With arrangement of the pivot plate, reference surface and intervening spherically shaped contacts and reed spring as shown, stylus 140 will be accurately and repeatably returned to a rest position defined by the three contact points on the reference surface under influence of reed spring 520 in the absence of contact force being exerted on stylus tip 141. To provide for greater probing force and to assure absence of stylus bounce or spurious rattling, a coiled bias spring 160 has one end engaging a suitably shaped annular groove 532 in pivot plate 530 and a second end engaging a corresponding groove in mounting plate 180. Spring 160 therefore provides additional bias force parallel to the longitudinal axis of stylus 140 thereby urging plate 530 and base plate 510 into rest position engagement via contacts 542, 546 and 548. The function of spring 160 could be furnished by selecting a reed spring 520 of suitable stiffness, but the required stiffness would be such that very limited probe stylus overtravel could be accomodated by the touch probe apparatus.
As will be apparent to those skilled in the relevant art, detection of the presence or absence of the three point contact rest position state between the pivot plate 530 and the base plate 510 may be effected in a variety of approaches. For example, an electrical signal indicative of the rest position could be generated by wiring one conductor lead from a diode summing network (not shown) in housing portion 120 to all three contacts 541, 546, 548 in parallel via terminal posts 550, and by coupling a reference potential from the detection circuitry to base plate 510. In this manner the true reference potential would be present on the conductor lead coupled in parallel to contacts 541, 546, 548 only when all three contacts bear against base plate 110. Hence, if a contact force such as in direction 401 of FIG. 4 were exerted on stylus tip 141, pivot plate 530 would follow the stylus motion to thereby lift contact 541 from reference surface 510 as seen as space 402 of FIG. 4. The altered electrical impedance at this point can then be detected by the circuitry housed in section 120 of FIG. 1 in a known manner.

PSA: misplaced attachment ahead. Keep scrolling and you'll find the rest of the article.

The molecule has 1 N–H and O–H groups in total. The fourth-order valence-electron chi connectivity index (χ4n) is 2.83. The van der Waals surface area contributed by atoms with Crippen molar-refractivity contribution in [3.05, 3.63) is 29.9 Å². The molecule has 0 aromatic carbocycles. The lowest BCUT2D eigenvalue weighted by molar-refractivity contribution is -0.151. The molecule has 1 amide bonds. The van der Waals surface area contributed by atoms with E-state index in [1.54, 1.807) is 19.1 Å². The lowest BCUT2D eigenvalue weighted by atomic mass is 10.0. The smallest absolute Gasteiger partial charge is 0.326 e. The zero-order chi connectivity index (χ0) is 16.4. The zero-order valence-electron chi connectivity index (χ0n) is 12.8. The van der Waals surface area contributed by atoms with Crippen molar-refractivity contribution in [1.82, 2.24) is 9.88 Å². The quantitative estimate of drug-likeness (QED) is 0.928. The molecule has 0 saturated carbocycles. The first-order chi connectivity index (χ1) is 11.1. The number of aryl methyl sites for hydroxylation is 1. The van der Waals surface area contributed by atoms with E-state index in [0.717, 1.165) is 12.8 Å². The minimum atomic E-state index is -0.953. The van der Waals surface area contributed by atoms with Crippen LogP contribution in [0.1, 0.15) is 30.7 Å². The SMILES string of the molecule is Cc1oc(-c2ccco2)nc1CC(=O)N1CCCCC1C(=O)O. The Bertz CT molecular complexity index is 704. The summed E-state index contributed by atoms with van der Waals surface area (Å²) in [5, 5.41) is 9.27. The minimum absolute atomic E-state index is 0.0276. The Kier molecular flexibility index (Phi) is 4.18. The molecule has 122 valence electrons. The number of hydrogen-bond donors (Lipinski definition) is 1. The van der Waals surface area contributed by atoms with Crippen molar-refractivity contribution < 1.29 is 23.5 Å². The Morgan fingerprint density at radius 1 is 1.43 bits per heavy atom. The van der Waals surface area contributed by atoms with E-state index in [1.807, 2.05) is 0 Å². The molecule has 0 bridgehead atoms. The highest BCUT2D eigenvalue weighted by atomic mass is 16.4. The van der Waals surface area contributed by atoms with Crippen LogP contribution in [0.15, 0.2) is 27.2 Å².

Additional detection schemes, all contemplated as useable with the mechanical arrangement of the instant invention, include, for example and not by way of limitation, a series electrical circuit comprised of the contacts and electrically insulated contact sections of the reference surface on base plate 510, magnetic proximity detection between the contacts and the reference surface, capacitive proximity detection between the contacts and the reference surface, strain detection in the base plate or the pivot plate, or photo-detection of movement of the pivot plate with respect to the reference surface. One example of detection circuitry using a serially coupled set of contact points is disclosed in the above referenced U.S. Pat. No. 4,401,945. In the serial electronic circuit approach, it will be apparent to those skilled in the art that pivot plate 530 must either be nonconductive or else provided with suitable means insulating plate 530 from contacts 541, 546 and 548. Even with this added requirement, the series electrical circuit protection approach is generally preferred due to the resultant simplicity of the detection circuitry coupled to such a series connection of contact points.
An alternative embodiment of a touch probe system arranged in accordance with the principles of the invention is depicted in FIGS. 6 and 7. As seen in FIGS. 6 and 7, the alternative touch probe has a two-piece stylus comprised of a removable contact or tip portion 16 joined at juncture 16A to permanently mounted stylus base portion or mounting portion 10. With this design, a variety of stylus tip sizes and shapes may be easily coupled to the touch probe system of FIG. 7 at a coupling point 16A conveniently external to main probe housing body 2.
Bolted to a front wall of body 2 is a covering clamp 7 arranged to hold the outer perimeter of a sealing diaphragm 9 in place, the inner boundary of diaphragm 9 being retained by a washer 8 on the one side of the diaphragm and by a flanged portion of stylus mounting end 10 at the outer side of the diaphragm.
A rear wall of housing 2 is comprised of mounting plate 1 which may be electrically insulated from bias spring 6 by one of two nylon insulating washers 5. A second nylon insulating washer 20 electrically isolates the other end of spring 6 from pivot plate 4. A sealing gasket 17 is placed between mounting plate 1 and housing body 2. Further provided at the rear housing wall 1 is a bias spring bearing plate 18, which, in conjunction with adjusting device 19 rotated by a screw head portion 12, can vary the force exerted by bias spring 6 on pivot plate 4. Bearing plate 18 is shown as integral with insulator 5, but could be a separate component.